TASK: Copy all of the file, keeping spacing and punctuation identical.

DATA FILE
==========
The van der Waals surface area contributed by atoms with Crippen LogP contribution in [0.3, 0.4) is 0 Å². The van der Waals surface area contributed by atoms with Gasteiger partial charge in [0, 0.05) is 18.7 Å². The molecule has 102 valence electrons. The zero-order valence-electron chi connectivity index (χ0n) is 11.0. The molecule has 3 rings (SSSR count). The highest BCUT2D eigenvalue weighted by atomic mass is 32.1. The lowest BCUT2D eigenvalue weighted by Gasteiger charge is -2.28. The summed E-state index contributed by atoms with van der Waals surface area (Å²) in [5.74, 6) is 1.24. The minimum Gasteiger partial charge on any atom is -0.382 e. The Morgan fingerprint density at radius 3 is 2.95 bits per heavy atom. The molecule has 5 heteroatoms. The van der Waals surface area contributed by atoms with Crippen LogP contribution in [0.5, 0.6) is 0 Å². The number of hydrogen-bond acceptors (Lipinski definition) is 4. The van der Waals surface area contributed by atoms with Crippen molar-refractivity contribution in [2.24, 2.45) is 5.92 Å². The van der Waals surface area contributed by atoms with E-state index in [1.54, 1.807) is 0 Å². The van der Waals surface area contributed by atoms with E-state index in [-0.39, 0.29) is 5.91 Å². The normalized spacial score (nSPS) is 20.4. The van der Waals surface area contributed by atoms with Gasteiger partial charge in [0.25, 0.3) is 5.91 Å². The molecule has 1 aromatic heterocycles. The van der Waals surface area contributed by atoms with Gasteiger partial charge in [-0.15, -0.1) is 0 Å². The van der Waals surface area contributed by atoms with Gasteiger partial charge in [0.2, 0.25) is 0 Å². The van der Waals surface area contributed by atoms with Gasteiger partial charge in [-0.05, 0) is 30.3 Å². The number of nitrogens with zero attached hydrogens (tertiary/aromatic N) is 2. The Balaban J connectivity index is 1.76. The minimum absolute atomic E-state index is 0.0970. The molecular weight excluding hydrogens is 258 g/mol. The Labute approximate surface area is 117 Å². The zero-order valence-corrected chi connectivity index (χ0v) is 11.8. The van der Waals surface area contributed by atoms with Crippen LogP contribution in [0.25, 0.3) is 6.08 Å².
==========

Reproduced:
The van der Waals surface area contributed by atoms with Crippen LogP contribution in [0.3, 0.4) is 0 Å². The van der Waals surface area contributed by atoms with Gasteiger partial charge in [0, 0.05) is 18.7 Å². The molecule has 102 valence electrons. The zero-order valence-electron chi connectivity index (χ0n) is 11.0. The molecule has 3 rings (SSSR count). The highest BCUT2D eigenvalue weighted by atomic mass is 32.1. The lowest BCUT2D eigenvalue weighted by Gasteiger charge is -2.28. The summed E-state index contributed by atoms with van der Waals surface area (Å²) in [5.74, 6) is 1.24. The minimum Gasteiger partial charge on any atom is -0.382 e. The Morgan fingerprint density at radius 3 is 2.95 bits per heavy atom. The molecule has 5 heteroatoms. The van der Waals surface area contributed by atoms with Crippen LogP contribution in [0.5, 0.6) is 0 Å². The number of hydrogen-bond acceptors (Lipinski definition) is 4. The van der Waals surface area contributed by atoms with Crippen molar-refractivity contribution in [2.24, 2.45) is 5.92 Å². The van der Waals surface area contributed by atoms with E-state index in [1.54, 1.807) is 0 Å². The van der Waals surface area contributed by atoms with E-state index in [-0.39, 0.29) is 5.91 Å². The normalized spacial score (nSPS) is 20.4. The van der Waals surface area contributed by atoms with Gasteiger partial charge in [0.25, 0.3) is 5.91 Å². The molecule has 1 aromatic heterocycles. The van der Waals surface area contributed by atoms with Gasteiger partial charge in [-0.15, -0.1) is 0 Å². The van der Waals surface area contributed by atoms with Gasteiger partial charge in [0.2, 0.25) is 0 Å². The van der Waals surface area contributed by atoms with Gasteiger partial charge in [-0.05, 0) is 30.3 Å². The number of nitrogens with zero attached hydrogens (tertiary/aromatic N) is 2. The Balaban J connectivity index is 1.76. The minimum absolute atomic E-state index is 0.0970. The molecular weight excluding hydrogens is 258 g/mol. The Labute approximate surface area is 117 Å². The zero-order valence-corrected chi connectivity index (χ0v) is 11.8. The van der Waals surface area contributed by atoms with Crippen LogP contribution in [0.25, 0.3) is 6.08 Å².